Book Excerpt: Firefox & Thunderbird Garage
Editors' Note: The following is an excerpt from Firefox & Thunderbird Garage, a new book written by Chris Hofmann, Marcia Knous and John Hedtke and published by Prentice Hall Professional Technical Reference. The excerpt is taken from Chapter 10, "Setting Up Your Mail, RSS, and Newsgroup Accounts Using Mozilla Thunderbird".
If you are migrating from another email client, such as Outlook or Eudora, the first time you run Thunderbird you should get the Import Wizard (see Figure 10-1).
Here is the current list of mail clients that you can migrate from. Remember that it is possible that support for other clients may be added in the future:
Netscape Communicator 4.x
Netscape 6.x and 7.x
Follow these instructions to migrate:
Click the radio button of the mail client you want to import.
The wizard continues and you begin to see information being imported.
Thunderbird also allows you to import mail, address books, and preference settings from other email clients. To accomplish this task, navigate to Tools | Options. The Import Wizard should launch and present a series of radio buttons asking you what you want to import (Address Books, Mail, or Settings). Follow the wizard, and your mail, address books, or preferences should be imported from the directory you specified into Thunderbird.
After launching Thunderbird, you first arrive at the New Account Setup Wizard, as shown in Figure 10-2. A series of radio buttons allows you to choose to set up an email account, RSS account, or newsgroup account.
As shown in Figure 10-3, you need to fill in your Identity Information: "From" Name, as well as your email address. Click Next.
Select the type of server you are using, POP or IMAP. Figures 10-4 and 10-5 show the server screens for POP and IMAP. See the "A POP and IMAP Primer" sidebar for more information if you are unsure which type of server you use.
If you choose POP, you need to decide whether to use the Global Inbox feature. The Global Inbox preference is on by default, so you have to uncheck the box if you don't want to use it. Proceed directly to the "Global Inbox" section of this chapter if you are in doubt, because it is easier to set this preference from the outset than to go back and change your accounts to use Global Inbox (although this is certainly possible).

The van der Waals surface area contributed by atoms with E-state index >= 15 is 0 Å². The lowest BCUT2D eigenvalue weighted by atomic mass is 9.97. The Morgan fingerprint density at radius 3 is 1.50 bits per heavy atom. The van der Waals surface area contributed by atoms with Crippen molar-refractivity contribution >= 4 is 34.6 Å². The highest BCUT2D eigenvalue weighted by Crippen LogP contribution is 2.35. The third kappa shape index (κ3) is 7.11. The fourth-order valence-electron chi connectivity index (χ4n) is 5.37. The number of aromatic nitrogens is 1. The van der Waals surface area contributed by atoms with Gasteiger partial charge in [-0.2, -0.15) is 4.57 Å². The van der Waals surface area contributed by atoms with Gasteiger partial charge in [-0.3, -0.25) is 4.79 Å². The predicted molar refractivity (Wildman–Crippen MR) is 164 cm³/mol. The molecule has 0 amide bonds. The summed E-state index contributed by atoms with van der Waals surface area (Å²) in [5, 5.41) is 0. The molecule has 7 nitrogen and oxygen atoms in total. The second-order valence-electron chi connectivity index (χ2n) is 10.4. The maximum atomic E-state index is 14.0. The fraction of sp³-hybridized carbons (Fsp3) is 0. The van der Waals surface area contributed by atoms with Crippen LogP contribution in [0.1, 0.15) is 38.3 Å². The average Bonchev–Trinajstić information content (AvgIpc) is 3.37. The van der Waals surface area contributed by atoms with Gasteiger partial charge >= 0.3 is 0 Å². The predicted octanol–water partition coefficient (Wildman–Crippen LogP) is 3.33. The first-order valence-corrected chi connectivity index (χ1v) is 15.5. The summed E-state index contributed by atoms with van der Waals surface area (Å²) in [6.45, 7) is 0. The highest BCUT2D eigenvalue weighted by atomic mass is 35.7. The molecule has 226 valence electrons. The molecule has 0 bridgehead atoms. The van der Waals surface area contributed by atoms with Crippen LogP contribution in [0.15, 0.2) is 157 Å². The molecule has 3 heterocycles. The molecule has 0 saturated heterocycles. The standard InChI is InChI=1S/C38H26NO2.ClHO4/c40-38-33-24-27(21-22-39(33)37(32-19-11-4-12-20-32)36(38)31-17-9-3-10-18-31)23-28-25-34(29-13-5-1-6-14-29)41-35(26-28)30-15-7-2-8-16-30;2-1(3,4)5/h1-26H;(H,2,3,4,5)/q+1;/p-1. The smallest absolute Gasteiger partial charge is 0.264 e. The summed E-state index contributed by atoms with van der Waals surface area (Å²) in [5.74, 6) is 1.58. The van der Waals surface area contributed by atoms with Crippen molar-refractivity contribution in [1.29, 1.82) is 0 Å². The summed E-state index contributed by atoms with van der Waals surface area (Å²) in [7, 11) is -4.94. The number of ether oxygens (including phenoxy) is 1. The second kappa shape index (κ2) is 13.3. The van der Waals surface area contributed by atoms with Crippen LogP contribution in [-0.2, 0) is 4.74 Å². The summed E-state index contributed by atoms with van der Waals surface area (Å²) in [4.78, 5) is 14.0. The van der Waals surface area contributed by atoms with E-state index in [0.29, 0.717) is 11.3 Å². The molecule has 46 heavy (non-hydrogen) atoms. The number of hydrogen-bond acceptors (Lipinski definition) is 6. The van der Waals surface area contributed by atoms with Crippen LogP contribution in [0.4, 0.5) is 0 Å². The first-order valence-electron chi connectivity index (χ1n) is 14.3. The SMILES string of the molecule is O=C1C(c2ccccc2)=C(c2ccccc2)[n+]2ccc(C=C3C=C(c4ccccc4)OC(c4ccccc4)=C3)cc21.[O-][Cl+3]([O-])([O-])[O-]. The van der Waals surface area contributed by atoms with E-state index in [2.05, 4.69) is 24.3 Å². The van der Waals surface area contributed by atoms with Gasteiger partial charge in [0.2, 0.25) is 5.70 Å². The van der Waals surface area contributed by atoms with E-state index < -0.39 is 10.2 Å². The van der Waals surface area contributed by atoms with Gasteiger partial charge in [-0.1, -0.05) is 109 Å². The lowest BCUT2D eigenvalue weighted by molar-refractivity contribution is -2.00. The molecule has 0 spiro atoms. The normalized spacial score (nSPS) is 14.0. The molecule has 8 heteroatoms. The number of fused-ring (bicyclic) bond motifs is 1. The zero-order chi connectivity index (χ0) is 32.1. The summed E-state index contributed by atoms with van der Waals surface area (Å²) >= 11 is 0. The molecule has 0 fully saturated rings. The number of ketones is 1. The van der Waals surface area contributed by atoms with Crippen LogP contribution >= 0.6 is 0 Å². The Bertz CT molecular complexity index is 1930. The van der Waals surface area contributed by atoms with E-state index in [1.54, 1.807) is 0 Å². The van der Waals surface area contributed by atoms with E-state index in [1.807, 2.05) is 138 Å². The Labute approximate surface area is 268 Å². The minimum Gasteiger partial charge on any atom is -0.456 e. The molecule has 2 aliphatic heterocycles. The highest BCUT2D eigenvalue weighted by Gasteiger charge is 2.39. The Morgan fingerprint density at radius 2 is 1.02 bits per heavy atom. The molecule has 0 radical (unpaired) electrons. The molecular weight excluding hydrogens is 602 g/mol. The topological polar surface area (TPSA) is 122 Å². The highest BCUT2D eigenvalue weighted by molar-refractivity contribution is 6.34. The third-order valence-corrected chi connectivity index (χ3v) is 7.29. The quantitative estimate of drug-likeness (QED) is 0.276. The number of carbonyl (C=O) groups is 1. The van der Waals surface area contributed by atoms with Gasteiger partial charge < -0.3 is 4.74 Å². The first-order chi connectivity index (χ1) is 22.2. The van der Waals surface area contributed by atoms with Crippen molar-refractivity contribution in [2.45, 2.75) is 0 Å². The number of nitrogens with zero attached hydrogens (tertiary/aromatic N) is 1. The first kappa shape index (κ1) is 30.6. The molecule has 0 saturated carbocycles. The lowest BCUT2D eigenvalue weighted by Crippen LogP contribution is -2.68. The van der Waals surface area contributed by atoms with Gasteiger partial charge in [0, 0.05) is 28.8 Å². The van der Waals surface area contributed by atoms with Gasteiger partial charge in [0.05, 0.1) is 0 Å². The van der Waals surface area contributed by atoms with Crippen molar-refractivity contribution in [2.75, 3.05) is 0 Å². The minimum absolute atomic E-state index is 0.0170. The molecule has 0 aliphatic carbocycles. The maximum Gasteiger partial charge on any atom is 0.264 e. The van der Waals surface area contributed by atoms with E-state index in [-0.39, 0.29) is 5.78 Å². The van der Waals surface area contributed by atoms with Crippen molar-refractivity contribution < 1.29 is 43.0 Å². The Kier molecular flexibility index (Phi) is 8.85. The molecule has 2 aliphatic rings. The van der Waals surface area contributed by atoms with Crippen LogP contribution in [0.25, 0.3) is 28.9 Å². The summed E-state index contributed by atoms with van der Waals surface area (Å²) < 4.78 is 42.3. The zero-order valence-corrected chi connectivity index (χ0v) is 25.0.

Fill in the name of your incoming server as well as your outgoing (SMTP) server. If you don't have this information, contact your ISP. Click Next.
Fill in your user names (incoming and outgoing names), as shown in Figure 10-6.
Done. Now that you have finished setting up your account, you probably want to get your new mail.
If you need to change any of your mail settings, please consult the "Mail Account Settings" section of this chapter to learn how to make the changes. Before you begin sending and receiving mail, it is a good idea to review the "Account Settings" section to make sure that you have the mail client configured with the settings that will make it easiest for you to manage your mail.
Practical Task Scheduling Deployment
July 20, 2016 12:00 pm CDT
One of the best things about the UNIX environment (aside from being stable and efficient) is the vast array of software tools available to help you do your job. Traditionally, a UNIX tool does only one thing, but does that one thing very well. For example, grep is very easy to use and can search vast amounts of data quickly. The find tool can find a particular file or files based on all kinds of criteria. It's pretty easy to string these tools together to build even more powerful tools, such as a tool that finds all of the .log files in the /home directory and searches each one for a particular entry. This erector-set mentality allows UNIX system administrators to seem to always have the right tool for the job.
Cron traditionally has been considered another such a tool for job scheduling, but is it enough? This webinar considers that very question. The first part builds on a previous Geek Guide, Beyond Cron, and briefly describes how to know when it might be time to consider upgrading your job scheduling infrastructure. The second part presents an actual planning and implementation framework.
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With all the industry talk about the benefits of Linux on Power and all the performance advantages offered by its open architecture, you may be considering a move in that direction. If you are thinking about analytics, big data and cloud computing, you would be right to evaluate Power. The idea of using commodity x86 hardware and replacing it every three years is an outdated cost model. It doesn’t consider the total cost of ownership, and it doesn’t consider the advantage of real processing power, high-availability and multithreading like a demon.
This ebook takes a look at some of the practical applications of the Linux on Power platform and ways you might bring all the performance power of this open architecture to bear for your organization. There are no smoke and mirrors here—just hard, cold, empirical evidence provided by independent sources. I also consider some innovative ways Linux on Power will be used in the future.Get the Guide